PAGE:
A New Orleans Saints cheerleader, Bailey Davis, was fired for uploading to Instagram what the organization considered too revealing of a photo. If you care to look up the photo and compare the immodest nature of her attire to her cheerleading uniform, you may perceive a negligible difference. Perhaps I’m too far removed from the football scene, but Norman Rockwell’s well-covered cheerleaders seem to have given way to sparkly bras, pseudo-skirts and not much in between. What this indicates is that Davis’ employer considers itself entitled to govern her dress on the job, which is expected, but also her personal dress, which most certainly is not.
In an important respect, here is where Davis and her colleagues find themselves in a catch-22. Davis’ Instagram upload was a way for her to advance her career in dance, where cheerleading can be a stepping stone. But if cheerleaders aren’t allowed to market themselves or their portfolios in a way that’s necessary for their particular field, then this restriction plus the four-year limit on their time with the Saints directly jeopardizes their careers — and their incomes.
At the mention of income, the floodgates can open to the newly publicized ills by NFL teams against their cheerleaders. Teams issue patronizing, denigrating handbooks and rules for their female cheerleaders, and have them pay for their own transportation, makeup and stylist appointments and uniforms. Teams prohibit their cheerleaders from contact with the players on the team that they cheer for, under the pretense of “protection from predators.” This translates to the cheerleaders remaining constantly on their toes, leaving a restaurant when a player walks in and assuming responsibility to prevent contact if a player pursues them in person or follows them on social media. There are plenty of more invasive rules that dictate the minutiae of cheerleaders’ lives — which I highly recommend you read about — before we broach the topic of pay. (The Buffalo Jills’ handbook is a gold mine.)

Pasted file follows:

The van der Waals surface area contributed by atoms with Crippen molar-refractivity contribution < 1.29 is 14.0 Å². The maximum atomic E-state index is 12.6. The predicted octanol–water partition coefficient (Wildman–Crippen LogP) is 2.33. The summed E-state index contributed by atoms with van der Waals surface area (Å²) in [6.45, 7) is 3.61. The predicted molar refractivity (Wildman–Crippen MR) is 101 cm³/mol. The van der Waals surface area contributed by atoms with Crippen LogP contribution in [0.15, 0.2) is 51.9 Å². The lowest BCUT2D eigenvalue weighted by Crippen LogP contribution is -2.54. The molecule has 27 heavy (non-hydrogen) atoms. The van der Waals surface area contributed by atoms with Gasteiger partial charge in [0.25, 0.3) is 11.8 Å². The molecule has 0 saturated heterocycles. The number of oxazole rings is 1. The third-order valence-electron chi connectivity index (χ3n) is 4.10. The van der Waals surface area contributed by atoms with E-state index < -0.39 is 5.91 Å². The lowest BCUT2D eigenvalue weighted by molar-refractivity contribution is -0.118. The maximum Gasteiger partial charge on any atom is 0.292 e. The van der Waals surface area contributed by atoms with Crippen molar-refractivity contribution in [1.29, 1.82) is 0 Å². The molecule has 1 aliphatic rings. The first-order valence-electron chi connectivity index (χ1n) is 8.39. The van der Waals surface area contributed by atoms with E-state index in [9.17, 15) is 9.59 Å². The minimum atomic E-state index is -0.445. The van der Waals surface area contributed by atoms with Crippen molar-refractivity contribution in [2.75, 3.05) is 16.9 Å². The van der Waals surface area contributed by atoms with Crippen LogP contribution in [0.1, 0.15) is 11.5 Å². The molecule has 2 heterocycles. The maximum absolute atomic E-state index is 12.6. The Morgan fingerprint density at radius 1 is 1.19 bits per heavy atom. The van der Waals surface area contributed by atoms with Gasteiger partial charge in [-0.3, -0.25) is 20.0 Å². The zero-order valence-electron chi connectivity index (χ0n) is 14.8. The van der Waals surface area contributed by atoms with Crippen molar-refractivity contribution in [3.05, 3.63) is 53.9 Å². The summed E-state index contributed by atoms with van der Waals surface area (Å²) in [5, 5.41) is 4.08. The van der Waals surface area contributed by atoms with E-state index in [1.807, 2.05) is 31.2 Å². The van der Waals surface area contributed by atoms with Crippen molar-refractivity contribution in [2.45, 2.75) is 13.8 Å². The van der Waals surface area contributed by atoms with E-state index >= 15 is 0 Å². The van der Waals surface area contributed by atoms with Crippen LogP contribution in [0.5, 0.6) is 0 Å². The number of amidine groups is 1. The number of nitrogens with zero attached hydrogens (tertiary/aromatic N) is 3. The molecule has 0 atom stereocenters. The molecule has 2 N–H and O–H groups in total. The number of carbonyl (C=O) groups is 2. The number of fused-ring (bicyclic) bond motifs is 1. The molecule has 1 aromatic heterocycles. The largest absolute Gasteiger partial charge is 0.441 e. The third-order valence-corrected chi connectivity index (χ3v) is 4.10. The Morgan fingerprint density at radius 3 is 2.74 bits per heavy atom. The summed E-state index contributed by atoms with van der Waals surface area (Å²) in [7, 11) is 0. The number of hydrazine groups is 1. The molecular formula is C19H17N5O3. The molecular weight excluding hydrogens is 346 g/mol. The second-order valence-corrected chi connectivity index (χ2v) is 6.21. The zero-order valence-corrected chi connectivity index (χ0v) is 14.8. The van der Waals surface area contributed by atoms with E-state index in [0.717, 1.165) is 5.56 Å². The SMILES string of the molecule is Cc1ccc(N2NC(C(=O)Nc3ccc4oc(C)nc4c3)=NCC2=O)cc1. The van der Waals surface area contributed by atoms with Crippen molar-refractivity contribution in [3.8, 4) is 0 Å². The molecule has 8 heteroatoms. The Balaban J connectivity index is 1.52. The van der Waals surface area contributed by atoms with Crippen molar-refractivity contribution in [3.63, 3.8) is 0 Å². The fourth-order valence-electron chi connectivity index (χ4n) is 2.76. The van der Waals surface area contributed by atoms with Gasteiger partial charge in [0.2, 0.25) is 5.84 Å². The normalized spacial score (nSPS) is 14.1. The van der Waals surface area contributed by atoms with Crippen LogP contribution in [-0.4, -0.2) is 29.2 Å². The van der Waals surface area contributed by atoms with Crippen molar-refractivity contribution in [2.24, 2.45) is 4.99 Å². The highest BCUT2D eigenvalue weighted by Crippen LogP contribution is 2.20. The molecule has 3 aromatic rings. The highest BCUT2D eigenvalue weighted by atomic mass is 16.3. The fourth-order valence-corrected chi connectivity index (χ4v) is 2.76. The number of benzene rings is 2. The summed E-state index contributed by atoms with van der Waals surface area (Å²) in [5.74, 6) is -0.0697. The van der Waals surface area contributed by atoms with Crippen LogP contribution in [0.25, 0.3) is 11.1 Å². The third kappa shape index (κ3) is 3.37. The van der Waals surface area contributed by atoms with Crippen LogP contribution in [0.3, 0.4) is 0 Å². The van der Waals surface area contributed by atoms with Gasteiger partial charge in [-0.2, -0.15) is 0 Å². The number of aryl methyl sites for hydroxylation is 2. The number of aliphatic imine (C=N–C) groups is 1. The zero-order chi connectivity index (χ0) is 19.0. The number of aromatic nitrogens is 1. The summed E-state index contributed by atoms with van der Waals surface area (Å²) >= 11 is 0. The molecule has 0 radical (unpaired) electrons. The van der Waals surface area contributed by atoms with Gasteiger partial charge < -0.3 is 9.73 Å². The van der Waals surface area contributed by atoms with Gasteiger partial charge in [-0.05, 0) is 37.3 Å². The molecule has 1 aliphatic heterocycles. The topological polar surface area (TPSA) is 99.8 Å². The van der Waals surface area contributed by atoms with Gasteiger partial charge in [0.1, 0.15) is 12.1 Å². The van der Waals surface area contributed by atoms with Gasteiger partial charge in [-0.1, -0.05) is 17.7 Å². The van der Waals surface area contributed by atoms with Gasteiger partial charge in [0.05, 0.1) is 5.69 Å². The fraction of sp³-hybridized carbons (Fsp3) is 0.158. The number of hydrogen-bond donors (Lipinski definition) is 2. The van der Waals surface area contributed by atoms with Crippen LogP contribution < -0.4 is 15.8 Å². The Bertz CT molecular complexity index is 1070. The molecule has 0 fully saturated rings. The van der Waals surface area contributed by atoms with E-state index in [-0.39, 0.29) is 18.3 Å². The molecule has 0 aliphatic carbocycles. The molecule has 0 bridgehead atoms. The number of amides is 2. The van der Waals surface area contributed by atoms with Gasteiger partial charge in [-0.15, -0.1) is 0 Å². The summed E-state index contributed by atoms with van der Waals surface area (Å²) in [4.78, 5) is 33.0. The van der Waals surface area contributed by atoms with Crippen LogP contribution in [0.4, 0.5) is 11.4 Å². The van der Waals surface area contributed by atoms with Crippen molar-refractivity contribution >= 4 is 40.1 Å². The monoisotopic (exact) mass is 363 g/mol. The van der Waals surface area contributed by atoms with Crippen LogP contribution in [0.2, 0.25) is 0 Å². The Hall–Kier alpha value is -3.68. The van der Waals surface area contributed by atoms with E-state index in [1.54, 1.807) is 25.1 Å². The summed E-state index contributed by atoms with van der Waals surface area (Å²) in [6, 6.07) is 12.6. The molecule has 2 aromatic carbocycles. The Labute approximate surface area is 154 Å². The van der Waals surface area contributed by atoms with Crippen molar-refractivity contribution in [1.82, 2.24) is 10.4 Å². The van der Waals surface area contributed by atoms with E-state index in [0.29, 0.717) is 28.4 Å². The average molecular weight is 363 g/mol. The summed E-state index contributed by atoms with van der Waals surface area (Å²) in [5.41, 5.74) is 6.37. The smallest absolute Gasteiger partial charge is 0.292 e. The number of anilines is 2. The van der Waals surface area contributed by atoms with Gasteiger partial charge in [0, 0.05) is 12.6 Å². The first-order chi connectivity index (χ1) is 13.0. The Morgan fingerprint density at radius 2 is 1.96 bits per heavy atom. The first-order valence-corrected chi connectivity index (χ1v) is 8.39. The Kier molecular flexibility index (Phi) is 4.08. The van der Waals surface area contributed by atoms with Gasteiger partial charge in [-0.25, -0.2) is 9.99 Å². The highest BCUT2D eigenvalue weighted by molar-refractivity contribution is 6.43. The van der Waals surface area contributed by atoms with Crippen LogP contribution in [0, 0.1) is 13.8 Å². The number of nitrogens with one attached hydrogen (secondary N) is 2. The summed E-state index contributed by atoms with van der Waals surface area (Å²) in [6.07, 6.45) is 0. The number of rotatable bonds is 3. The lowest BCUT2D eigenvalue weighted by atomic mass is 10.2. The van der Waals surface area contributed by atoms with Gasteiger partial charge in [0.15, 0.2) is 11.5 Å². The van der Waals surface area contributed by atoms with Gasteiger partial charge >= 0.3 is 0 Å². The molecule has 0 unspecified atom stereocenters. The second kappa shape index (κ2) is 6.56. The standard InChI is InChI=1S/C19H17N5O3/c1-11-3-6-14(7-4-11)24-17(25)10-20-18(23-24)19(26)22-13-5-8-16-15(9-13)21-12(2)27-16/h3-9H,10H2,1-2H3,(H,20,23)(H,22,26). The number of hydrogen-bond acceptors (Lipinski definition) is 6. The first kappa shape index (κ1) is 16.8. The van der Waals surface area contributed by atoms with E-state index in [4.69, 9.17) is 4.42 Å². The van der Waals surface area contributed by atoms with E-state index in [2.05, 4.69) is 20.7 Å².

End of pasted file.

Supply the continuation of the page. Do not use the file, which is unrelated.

In April of 2014, five Jills filed a lawsuit against the Bills and the NFL for, among other violations, remaining unpaid for hundreds of hours of game-day cheering, practice and outreach events. Other teams have managed to pay their cheerleaders, though it’s still an embarrassment. Most teams set a flat rate per game—and at the higher end of the range for that rate, the 49ers’ Gold Rush Girls are paid $125 per game, so $1,250 per season, or finally $2.75 per hour. While cheerleaders — roughly 35 per squad— receive a fraction of any given minimum wage, the lowest annual NFL player salary of the 2017-18 season was $2.07 million.
All of this matters because, frankly, cheerleaders are people too. Even concession stand workers make several times more than the cheerleaders’ hourly wage. If so many cheerleaders have stayed this long with so little pay and sickening harassment from drunk fans, there must be some reason that proves to them that they simply cannot advocate for themselves. In an industry that produced Ray Rice and others like him, a culture of female fear and silence is not altogether surprising.
Football players take home exorbitant salaries; how much would it hurt to redirect some of their pay to provide a living wage for cheerleaders? Why has the NFL lasted this long with such an attitude toward women? Do the fans, the ultimate deciding factor, care?
Fans, keep loving the game. But also know what happens on the sidelines.